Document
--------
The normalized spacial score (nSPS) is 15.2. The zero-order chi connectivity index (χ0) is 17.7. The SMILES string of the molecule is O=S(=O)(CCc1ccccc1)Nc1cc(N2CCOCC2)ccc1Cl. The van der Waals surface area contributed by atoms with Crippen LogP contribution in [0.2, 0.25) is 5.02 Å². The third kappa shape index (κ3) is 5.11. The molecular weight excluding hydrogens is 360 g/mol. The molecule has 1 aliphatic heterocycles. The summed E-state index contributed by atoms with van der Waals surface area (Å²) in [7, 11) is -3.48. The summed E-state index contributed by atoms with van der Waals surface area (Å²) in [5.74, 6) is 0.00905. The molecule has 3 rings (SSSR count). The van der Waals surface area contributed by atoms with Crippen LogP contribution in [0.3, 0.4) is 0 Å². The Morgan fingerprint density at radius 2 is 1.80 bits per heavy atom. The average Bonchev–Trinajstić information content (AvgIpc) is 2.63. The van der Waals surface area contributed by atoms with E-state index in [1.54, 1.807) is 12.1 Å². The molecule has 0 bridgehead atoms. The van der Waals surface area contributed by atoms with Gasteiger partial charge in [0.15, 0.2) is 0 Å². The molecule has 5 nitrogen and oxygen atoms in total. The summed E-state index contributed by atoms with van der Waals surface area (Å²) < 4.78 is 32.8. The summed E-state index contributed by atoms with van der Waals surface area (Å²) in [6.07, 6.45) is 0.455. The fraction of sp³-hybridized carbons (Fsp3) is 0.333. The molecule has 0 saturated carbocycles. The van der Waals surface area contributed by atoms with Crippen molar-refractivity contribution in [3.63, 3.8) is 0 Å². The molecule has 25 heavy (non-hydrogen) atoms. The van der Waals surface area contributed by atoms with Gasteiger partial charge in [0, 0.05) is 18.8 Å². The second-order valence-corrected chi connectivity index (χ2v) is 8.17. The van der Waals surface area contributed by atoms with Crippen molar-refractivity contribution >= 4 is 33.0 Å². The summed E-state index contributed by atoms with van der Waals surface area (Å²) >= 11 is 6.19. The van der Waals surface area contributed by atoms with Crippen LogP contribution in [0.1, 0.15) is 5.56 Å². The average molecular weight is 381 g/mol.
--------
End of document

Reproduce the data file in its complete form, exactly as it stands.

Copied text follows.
The normalized spacial score (nSPS) is 15.2. The zero-order chi connectivity index (χ0) is 17.7. The SMILES string of the molecule is O=S(=O)(CCc1ccccc1)Nc1cc(N2CCOCC2)ccc1Cl. The van der Waals surface area contributed by atoms with Crippen LogP contribution in [0.2, 0.25) is 5.02 Å². The third kappa shape index (κ3) is 5.11. The molecular weight excluding hydrogens is 360 g/mol. The molecule has 1 aliphatic heterocycles. The summed E-state index contributed by atoms with van der Waals surface area (Å²) in [7, 11) is -3.48. The summed E-state index contributed by atoms with van der Waals surface area (Å²) in [5.74, 6) is 0.00905. The molecule has 3 rings (SSSR count). The van der Waals surface area contributed by atoms with Crippen LogP contribution in [0.3, 0.4) is 0 Å². The Morgan fingerprint density at radius 2 is 1.80 bits per heavy atom. The average Bonchev–Trinajstić information content (AvgIpc) is 2.63. The van der Waals surface area contributed by atoms with E-state index in [1.54, 1.807) is 12.1 Å². The molecule has 0 bridgehead atoms. The van der Waals surface area contributed by atoms with Gasteiger partial charge in [0.15, 0.2) is 0 Å². The molecule has 5 nitrogen and oxygen atoms in total. The summed E-state index contributed by atoms with van der Waals surface area (Å²) < 4.78 is 32.8. The summed E-state index contributed by atoms with van der Waals surface area (Å²) in [6.07, 6.45) is 0.455. The fraction of sp³-hybridized carbons (Fsp3) is 0.333. The molecule has 0 saturated carbocycles. The van der Waals surface area contributed by atoms with Crippen molar-refractivity contribution in [3.63, 3.8) is 0 Å². The molecule has 25 heavy (non-hydrogen) atoms. The van der Waals surface area contributed by atoms with Gasteiger partial charge in [0, 0.05) is 18.8 Å². The second-order valence-corrected chi connectivity index (χ2v) is 8.17. The van der Waals surface area contributed by atoms with Crippen molar-refractivity contribution >= 4 is 33.0 Å². The summed E-state index contributed by atoms with van der Waals surface area (Å²) >= 11 is 6.19. The van der Waals surface area contributed by atoms with Crippen LogP contribution in [0.1, 0.15) is 5.56 Å². The average molecular weight is 381 g/mol.